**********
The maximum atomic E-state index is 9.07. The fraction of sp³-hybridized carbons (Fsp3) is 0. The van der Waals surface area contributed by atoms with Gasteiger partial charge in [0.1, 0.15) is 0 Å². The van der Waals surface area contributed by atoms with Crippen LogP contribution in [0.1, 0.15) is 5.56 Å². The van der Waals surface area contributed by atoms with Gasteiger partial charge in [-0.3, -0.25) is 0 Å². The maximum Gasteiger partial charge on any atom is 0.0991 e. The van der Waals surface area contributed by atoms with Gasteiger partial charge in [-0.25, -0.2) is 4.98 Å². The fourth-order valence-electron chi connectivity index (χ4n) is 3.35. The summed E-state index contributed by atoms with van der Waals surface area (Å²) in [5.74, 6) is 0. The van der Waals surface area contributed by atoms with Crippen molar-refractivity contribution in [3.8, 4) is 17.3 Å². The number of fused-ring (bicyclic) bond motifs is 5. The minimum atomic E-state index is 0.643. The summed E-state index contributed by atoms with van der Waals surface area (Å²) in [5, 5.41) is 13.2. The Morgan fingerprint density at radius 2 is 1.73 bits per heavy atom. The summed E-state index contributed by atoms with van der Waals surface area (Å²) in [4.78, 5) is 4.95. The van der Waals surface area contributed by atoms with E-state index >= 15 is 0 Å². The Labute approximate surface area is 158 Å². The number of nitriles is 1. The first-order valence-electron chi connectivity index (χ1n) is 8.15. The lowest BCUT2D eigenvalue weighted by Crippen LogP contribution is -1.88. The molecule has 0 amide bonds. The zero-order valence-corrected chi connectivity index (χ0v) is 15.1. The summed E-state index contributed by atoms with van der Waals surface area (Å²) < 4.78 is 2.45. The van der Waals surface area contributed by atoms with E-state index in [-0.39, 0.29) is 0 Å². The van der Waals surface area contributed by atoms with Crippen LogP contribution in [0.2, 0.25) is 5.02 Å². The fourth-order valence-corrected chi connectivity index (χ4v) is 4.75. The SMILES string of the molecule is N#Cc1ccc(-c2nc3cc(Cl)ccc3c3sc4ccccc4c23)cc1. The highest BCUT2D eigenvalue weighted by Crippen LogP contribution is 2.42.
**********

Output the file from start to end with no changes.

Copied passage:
The maximum atomic E-state index is 9.07. The fraction of sp³-hybridized carbons (Fsp3) is 0. The van der Waals surface area contributed by atoms with Gasteiger partial charge in [0.1, 0.15) is 0 Å². The van der Waals surface area contributed by atoms with Crippen LogP contribution in [0.1, 0.15) is 5.56 Å². The van der Waals surface area contributed by atoms with Gasteiger partial charge in [-0.3, -0.25) is 0 Å². The maximum Gasteiger partial charge on any atom is 0.0991 e. The van der Waals surface area contributed by atoms with Gasteiger partial charge in [-0.25, -0.2) is 4.98 Å². The fourth-order valence-electron chi connectivity index (χ4n) is 3.35. The summed E-state index contributed by atoms with van der Waals surface area (Å²) in [5.74, 6) is 0. The van der Waals surface area contributed by atoms with Crippen molar-refractivity contribution in [3.8, 4) is 17.3 Å². The number of fused-ring (bicyclic) bond motifs is 5. The minimum atomic E-state index is 0.643. The summed E-state index contributed by atoms with van der Waals surface area (Å²) in [5, 5.41) is 13.2. The Morgan fingerprint density at radius 2 is 1.73 bits per heavy atom. The summed E-state index contributed by atoms with van der Waals surface area (Å²) in [4.78, 5) is 4.95. The van der Waals surface area contributed by atoms with E-state index >= 15 is 0 Å². The Labute approximate surface area is 158 Å². The number of nitriles is 1. The first-order valence-electron chi connectivity index (χ1n) is 8.15. The lowest BCUT2D eigenvalue weighted by Crippen LogP contribution is -1.88. The molecule has 0 amide bonds. The zero-order valence-corrected chi connectivity index (χ0v) is 15.1. The summed E-state index contributed by atoms with van der Waals surface area (Å²) < 4.78 is 2.45. The van der Waals surface area contributed by atoms with E-state index in [-0.39, 0.29) is 0 Å². The van der Waals surface area contributed by atoms with Crippen LogP contribution in [0.2, 0.25) is 5.02 Å². The fourth-order valence-corrected chi connectivity index (χ4v) is 4.75. The SMILES string of the molecule is N#Cc1ccc(-c2nc3cc(Cl)ccc3c3sc4ccccc4c23)cc1. The highest BCUT2D eigenvalue weighted by Crippen LogP contribution is 2.42.